Early the next morning, he got the phone call he’d been waiting for. The deal was he could take three weeks’ vacation to attend Alfred’s wedding, but they needed him as soon as he could manage it. The company had gone through a terrible hack and they were rebuilding. He sympathized with that and the honest truth was, Ravinder needed to get away.
“So, you’re going to leave now?” Lana Jeffries asked, beating some eggs in a large bowl.
“Yeah. I kinda have to,” Ravinder said, reading the email the company had sent him with his revised offer. “All that’s really left to do is for Alfred and Darius to decide on wine. Everything else is ready. I’m going to have to do my fitting earlier than the others but I don’t see a problem—unless I gain a hundred pounds in India.”
Lana sighed. “You know I’ll be over there all the time, right?”
“You’d better,” Ravinder said.
In the last year, he’d gotten so close to Lana. The two had met their final year in the Communications Studies program at university. He always wondered why the fates hadn’t allowed them to meet sooner. In reality, the reason was simple—Lana was a transfer into his program.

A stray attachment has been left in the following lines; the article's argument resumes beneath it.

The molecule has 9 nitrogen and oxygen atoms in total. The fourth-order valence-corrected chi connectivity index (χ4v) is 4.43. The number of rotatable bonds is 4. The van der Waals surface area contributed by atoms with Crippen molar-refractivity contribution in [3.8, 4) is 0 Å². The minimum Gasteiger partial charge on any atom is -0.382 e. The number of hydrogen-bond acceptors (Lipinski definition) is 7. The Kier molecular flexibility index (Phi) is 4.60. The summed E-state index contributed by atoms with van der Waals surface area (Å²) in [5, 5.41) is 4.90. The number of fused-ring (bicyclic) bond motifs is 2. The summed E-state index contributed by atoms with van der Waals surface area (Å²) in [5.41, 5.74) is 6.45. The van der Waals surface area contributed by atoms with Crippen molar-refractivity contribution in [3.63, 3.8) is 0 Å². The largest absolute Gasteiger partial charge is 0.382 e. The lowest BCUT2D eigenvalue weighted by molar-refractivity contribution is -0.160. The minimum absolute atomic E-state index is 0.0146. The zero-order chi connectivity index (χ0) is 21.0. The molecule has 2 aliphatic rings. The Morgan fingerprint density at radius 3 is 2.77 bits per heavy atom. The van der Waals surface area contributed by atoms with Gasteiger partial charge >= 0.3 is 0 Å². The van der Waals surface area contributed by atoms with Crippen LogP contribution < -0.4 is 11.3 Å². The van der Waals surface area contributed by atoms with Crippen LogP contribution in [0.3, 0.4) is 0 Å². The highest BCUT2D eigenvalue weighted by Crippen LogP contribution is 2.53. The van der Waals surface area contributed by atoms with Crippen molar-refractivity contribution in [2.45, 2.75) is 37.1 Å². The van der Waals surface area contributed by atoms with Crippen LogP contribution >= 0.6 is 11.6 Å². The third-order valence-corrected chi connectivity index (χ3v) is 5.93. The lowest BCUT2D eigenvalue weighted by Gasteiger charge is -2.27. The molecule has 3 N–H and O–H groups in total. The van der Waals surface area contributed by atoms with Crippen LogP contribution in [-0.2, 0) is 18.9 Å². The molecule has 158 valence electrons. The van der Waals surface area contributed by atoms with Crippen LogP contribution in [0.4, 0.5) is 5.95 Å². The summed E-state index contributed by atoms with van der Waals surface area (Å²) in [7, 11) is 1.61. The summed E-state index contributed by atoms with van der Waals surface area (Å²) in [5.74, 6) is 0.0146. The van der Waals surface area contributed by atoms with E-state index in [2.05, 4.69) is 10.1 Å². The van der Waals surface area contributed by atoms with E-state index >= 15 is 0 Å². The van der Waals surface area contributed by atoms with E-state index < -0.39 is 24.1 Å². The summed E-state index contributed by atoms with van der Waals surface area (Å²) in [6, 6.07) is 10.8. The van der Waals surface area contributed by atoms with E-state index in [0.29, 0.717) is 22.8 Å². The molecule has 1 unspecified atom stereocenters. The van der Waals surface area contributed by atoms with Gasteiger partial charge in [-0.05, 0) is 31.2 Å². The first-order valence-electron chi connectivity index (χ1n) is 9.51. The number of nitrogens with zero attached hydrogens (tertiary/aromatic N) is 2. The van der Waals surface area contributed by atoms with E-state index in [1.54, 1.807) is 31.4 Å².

“And I’ll take great care of this place,” Lana said.
In fact, she was doing Ravinder a favor. He had a thing about strangers in his home and he didn’t want to sell it, so Lana had volunteered to move in and pay the mortgage in the form of rent and deal with any utilities. That, in itself, was an awesome deal.
“So, I’ll pay all the bills until you’re supposed to move in, since you can’t just break your lease at the other place,” Ravinder explained. “Then, when you move in, you can take over.”
She nodded. “I’m glad to be doing this. I’ll be able to save for my own place. If all stays on track, it will be in this building—can you believe the views?”
Ravinder grinned. He’d like that.
The two got through breakfast then went out to buy a few things Ravinder would need to take with him to India. He’d gotten permission to ship things he would want and the company would have a representative carry them over to the house the company had rented for him to stay in while he was in the country. They did just that—sending over two large boxes of new clothes, including suits and jeans as well as shirts, ties and knick-knacks.